The Hotel Wants What the Hotel Wants: A Review of The Leftovers, “International Assassin” (Craig Zobel, 2015)
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The eighth episode of the second season of The Leftovers, “International Assassin” takes place almost entirely in a hotel as Kevin (Justin Theroux) tries to figure out what he must do to leave. I don’t mean leave in a physical sense, I mean metaphysically. The hotel is essentially functioning as a kind of purgatorial space. After the events of the first season - in which Kevin witnessed the death of Patti (Ann Dowd) by her own hand, she has been haunting and taunting him across state lines. Kevin has come to believe that his only chance of getting rid of her involves entering the hotel and killing her spirit there. That The Leftovers devotes an entire episode to Kevin’s experience of the hotel, with its own half-explained internal logic, made it, to me, one of the most thrilling television experiences of last year. Moreover, by imagining a modern hotel as a kind of purgatory, the episode directly invokes The Shining (Stanley Kubrick, 1980), and in doing so, the colonialist history of American resort hotels.
Kevin’s experience inside the hotel is profoundly disorienting. Virgil (Steven Williams), who convinced Kevin to drink the poison necessary to wind up in the hotel, is operating as the concierge. He advises Kevin not to drink the water and tells him how to assassinate Patti. The lobby of the Hotel is relatively unadorned, with a combination of white painted walls, dark wood panels, and chairs. There’s a large white steel staircase in the middle of a large glass atrium. A large wall of glass panels floods the lobby with light. The large windows and the white walls mirror the look of the Colorado Room in The Shining’s Overlook Hotel, but it’s not the look of the hotels that I want to compare.
There are theories that the spatial incongruities on display in The Shining - doors in places that don’t make logical or spatial sense, interior sets that clearly don’t match exterior ones - are meant to suggest that things are not alright at the Overlook, a reflection perhaps of Jack’s fragile and deteriorating mental state. But here I want to use screenwriter Todd Alcott’s alternative analysis: the Overlook is big, imposing and disorienting because it’s the Overlook, not Jack, that is the protagonist of The Shining. Narrative films are most commonly built upon answering the question, “what does the protagonist want?,” and Jack, Alcott argues, is too passive to be an interesting protagonist. Instead, thinking about the Overlook as the protagonist positions The Shining’s narrative question is: “Will the Overlook succeed in getting Jack to kill his family?”
The Hotel in The Leftovers, is not the large, isolated, resort hotel of The Shining, but it’s very clear that the Hotel wants things. It may seem strange to argue that the Hotel is the protagonist of this episode, after all, the series up until this point has followed Kevin as a protagonist in a larger ensemble. But in this episode, he is mostly reacting to the ways the Hotel is trying to ensnare him. There are murderous delivery bellhops to defeat and poisoned water to avoid, but the Hotel also hides his ultimate goal. He must kill Patti to return home, but simply shooting Patti doesn’t work. The Hotel has created two Patti’s, the older one Kevin knew, and the largely innocent seven-year-old Patti (Darby Camp), and it’s the younger version he must kill. However, it also seems that Kevin is special, he is able to fight the Hotel in ways that other characters are not able to, and in doing so, extract himself from it.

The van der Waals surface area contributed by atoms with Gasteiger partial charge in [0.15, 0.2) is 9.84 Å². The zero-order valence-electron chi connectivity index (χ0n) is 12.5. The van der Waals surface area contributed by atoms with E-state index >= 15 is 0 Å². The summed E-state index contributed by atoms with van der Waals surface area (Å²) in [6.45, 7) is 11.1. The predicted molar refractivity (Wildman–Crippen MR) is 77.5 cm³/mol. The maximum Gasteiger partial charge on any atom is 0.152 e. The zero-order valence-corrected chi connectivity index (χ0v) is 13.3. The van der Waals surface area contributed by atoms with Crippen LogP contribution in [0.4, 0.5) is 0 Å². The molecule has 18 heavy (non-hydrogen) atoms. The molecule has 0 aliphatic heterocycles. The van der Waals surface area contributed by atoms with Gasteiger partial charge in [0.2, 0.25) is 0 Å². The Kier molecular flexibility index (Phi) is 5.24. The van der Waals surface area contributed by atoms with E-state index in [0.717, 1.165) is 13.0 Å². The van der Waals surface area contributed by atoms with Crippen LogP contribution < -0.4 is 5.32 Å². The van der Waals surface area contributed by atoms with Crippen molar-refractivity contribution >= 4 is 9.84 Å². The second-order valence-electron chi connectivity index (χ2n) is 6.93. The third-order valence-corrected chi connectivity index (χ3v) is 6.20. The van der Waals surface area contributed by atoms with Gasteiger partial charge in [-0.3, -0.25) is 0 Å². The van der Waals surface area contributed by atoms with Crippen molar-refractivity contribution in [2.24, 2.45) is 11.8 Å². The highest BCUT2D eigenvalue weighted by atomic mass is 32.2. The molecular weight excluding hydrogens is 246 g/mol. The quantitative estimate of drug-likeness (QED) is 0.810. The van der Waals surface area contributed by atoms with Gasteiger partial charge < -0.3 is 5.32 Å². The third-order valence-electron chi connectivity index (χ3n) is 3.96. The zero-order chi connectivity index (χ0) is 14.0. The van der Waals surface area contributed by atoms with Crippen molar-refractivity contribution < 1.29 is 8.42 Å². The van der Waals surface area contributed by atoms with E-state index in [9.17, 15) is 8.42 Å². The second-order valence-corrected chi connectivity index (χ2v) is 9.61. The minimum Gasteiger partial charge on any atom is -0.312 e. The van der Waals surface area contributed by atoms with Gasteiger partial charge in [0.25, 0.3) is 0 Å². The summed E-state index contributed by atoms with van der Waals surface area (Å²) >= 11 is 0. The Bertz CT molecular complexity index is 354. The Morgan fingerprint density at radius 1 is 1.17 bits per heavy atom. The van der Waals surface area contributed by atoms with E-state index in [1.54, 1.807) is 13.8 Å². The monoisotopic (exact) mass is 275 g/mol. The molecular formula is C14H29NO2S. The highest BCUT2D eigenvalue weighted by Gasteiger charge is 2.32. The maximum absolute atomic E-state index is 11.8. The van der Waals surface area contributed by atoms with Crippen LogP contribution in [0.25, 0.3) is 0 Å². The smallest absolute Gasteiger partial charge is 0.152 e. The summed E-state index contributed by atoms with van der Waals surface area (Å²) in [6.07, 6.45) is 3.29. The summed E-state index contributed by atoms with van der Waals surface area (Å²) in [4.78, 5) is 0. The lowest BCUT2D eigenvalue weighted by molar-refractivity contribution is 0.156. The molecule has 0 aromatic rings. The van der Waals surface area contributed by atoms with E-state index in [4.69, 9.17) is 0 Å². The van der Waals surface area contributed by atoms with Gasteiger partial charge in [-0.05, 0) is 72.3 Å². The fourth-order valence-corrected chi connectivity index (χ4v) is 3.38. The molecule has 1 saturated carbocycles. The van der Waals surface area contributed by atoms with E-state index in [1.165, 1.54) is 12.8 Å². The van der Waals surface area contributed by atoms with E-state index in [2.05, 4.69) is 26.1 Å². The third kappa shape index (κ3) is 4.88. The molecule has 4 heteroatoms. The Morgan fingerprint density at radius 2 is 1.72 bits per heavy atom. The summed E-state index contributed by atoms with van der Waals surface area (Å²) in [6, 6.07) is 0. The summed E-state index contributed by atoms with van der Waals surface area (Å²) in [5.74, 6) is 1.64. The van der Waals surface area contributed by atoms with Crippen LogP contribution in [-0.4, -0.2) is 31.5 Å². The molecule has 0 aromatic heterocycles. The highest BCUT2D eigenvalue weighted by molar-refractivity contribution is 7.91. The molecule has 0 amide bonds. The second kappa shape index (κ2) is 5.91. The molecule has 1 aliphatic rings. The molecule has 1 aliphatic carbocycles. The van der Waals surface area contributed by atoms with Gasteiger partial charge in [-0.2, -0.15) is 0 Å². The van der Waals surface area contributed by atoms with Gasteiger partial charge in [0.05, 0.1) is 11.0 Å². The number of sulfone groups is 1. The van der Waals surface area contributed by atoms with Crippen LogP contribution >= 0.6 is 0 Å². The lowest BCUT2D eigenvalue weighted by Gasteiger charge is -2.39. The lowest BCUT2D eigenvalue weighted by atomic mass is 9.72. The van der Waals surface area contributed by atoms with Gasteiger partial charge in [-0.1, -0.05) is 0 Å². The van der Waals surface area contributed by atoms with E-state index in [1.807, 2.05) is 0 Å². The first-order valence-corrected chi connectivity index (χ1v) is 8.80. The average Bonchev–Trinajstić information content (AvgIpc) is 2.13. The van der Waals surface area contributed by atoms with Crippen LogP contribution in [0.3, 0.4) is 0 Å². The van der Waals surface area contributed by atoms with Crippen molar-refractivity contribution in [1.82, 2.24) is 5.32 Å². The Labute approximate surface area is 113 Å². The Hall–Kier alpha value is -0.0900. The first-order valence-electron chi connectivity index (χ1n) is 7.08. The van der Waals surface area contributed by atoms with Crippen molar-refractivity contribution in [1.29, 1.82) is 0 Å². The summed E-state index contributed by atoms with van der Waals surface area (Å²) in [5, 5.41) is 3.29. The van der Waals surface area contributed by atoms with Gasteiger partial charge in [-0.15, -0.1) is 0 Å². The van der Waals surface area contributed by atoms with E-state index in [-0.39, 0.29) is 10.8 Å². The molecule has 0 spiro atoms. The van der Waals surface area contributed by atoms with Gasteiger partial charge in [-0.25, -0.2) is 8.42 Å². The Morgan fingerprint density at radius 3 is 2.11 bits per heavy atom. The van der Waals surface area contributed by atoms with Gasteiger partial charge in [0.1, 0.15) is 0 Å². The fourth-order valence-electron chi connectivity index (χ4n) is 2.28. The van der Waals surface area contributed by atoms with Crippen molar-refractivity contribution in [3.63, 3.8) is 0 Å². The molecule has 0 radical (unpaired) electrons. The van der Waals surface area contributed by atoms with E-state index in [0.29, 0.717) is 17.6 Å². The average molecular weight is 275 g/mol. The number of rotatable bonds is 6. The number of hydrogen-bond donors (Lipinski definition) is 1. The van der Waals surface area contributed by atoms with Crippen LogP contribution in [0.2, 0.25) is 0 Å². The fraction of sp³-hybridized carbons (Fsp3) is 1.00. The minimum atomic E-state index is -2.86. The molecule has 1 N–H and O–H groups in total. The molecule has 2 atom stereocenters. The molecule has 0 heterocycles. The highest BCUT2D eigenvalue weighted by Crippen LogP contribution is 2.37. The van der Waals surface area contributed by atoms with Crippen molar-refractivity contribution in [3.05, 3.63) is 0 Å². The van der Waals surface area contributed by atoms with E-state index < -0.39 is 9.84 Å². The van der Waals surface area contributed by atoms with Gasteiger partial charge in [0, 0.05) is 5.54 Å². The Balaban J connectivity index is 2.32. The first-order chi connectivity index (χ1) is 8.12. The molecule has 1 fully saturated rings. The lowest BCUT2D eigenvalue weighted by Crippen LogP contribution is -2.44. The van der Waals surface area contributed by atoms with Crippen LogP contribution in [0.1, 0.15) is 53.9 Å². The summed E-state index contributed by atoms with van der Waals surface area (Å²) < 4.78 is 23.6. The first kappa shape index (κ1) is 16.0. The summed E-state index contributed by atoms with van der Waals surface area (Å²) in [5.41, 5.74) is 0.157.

Of course, the idea that hotels themselves have agency - as the protagonist or antagonist of a story - might seem farfetched. But I think this can be understood by considering the history of large resort hotels, which intersects with ideas of Manifest Destiny, western tourism and the conquered dead of such endeavors. These resorts stand as silent, ghostly, monuments to the people forced away from the land to build “rustic” pleasure sites. This history of colonization is explicitly invoked in The Shining; perhaps the Overlooks’ desire for familial slaughter is due to the historical displacement of native peoples from the land it sits on. Similarly, the hotel’s colonizing desire in The Leftovers seems to have something to do with the mystical “Departure” the show revolves around; a random event in which two percent of the world's population vanished without a trace. At the beginning of the second season, Kevin moved to Jarden, a town also known as “Miracle,” because it is the only town where none of the townspeople vanished in the Departure. Next to the bridge that leads into the city, a tent city has sprung up of people desperate to colonize the town. The season’s last episode, “I Live Here Now” ends with two things - Kevin dying and returning to the Hotel, and Kevin singing karaoke on his way back to Jarden. He finds that the encampment dwellers have stormed into the city, rioting and partying in the streets. It seems the same colonial violence that made resort hotels possible is being embodied by those denied entrance to Miracle. I hope The Leftovers returns to the Hotel, as I for one would like to know what else the Hotel wants, and how The Leftovers might further the colonial discourses that so interested Kubrick.
Simone Becque is a doctoral candidate in the College of Mass Communication and Media Arts at Southern Illinois University in Carbondale. She is currently working on a dissertation about architectural space and the American television sitcom.
Jack Alcott, “The Shining, Part One,” What Does the Protagonist Want?, November 23, 2010, http://www.toddalcott.com/the-shining-part-1.html